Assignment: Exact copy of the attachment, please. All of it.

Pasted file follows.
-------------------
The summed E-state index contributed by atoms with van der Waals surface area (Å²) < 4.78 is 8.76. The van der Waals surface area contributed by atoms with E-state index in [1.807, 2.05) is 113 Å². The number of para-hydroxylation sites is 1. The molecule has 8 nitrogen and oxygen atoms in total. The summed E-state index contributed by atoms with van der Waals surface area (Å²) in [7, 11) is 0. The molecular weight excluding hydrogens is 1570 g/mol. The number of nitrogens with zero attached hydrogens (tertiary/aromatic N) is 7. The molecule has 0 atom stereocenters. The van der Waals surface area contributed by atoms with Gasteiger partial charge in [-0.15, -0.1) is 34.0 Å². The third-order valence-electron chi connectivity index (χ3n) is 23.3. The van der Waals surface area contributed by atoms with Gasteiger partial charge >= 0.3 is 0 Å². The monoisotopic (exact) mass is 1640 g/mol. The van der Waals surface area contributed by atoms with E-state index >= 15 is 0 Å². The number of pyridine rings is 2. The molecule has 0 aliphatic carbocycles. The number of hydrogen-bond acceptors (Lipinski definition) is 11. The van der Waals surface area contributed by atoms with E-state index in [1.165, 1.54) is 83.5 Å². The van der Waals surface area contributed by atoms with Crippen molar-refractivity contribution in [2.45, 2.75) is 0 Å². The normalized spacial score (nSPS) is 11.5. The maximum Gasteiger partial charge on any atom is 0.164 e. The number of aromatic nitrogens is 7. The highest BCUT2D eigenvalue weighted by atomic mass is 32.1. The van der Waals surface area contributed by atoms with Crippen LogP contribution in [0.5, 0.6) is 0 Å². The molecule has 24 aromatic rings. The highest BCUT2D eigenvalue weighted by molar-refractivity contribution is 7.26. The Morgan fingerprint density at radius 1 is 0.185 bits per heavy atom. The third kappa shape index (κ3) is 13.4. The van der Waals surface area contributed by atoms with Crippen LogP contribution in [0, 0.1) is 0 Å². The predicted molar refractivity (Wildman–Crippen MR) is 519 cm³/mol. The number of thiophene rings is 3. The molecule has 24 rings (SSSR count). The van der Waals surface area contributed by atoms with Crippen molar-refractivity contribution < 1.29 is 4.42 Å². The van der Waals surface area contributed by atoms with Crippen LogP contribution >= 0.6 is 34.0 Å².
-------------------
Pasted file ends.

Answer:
The summed E-state index contributed by atoms with van der Waals surface area (Å²) < 4.78 is 8.76. The van der Waals surface area contributed by atoms with E-state index in [1.807, 2.05) is 113 Å². The number of para-hydroxylation sites is 1. The molecule has 8 nitrogen and oxygen atoms in total. The summed E-state index contributed by atoms with van der Waals surface area (Å²) in [7, 11) is 0. The molecular weight excluding hydrogens is 1570 g/mol. The number of nitrogens with zero attached hydrogens (tertiary/aromatic N) is 7. The molecule has 0 atom stereocenters. The van der Waals surface area contributed by atoms with Gasteiger partial charge in [-0.15, -0.1) is 34.0 Å². The third-order valence-electron chi connectivity index (χ3n) is 23.3. The van der Waals surface area contributed by atoms with Gasteiger partial charge >= 0.3 is 0 Å². The monoisotopic (exact) mass is 1640 g/mol. The van der Waals surface area contributed by atoms with E-state index >= 15 is 0 Å². The number of pyridine rings is 2. The molecule has 0 aliphatic carbocycles. The number of hydrogen-bond acceptors (Lipinski definition) is 11. The van der Waals surface area contributed by atoms with E-state index in [1.165, 1.54) is 83.5 Å². The van der Waals surface area contributed by atoms with Crippen molar-refractivity contribution in [2.45, 2.75) is 0 Å². The normalized spacial score (nSPS) is 11.5. The maximum Gasteiger partial charge on any atom is 0.164 e. The number of aromatic nitrogens is 7. The highest BCUT2D eigenvalue weighted by atomic mass is 32.1. The van der Waals surface area contributed by atoms with Crippen LogP contribution in [0.5, 0.6) is 0 Å². The molecule has 24 aromatic rings. The highest BCUT2D eigenvalue weighted by molar-refractivity contribution is 7.26. The Morgan fingerprint density at radius 1 is 0.185 bits per heavy atom. The third kappa shape index (κ3) is 13.4. The van der Waals surface area contributed by atoms with Crippen LogP contribution in [0, 0.1) is 0 Å². The predicted molar refractivity (Wildman–Crippen MR) is 519 cm³/mol. The number of thiophene rings is 3. The molecule has 24 rings (SSSR count). The van der Waals surface area contributed by atoms with Crippen molar-refractivity contribution < 1.29 is 4.42 Å². The van der Waals surface area contributed by atoms with Crippen LogP contribution >= 0.6 is 34.0 Å².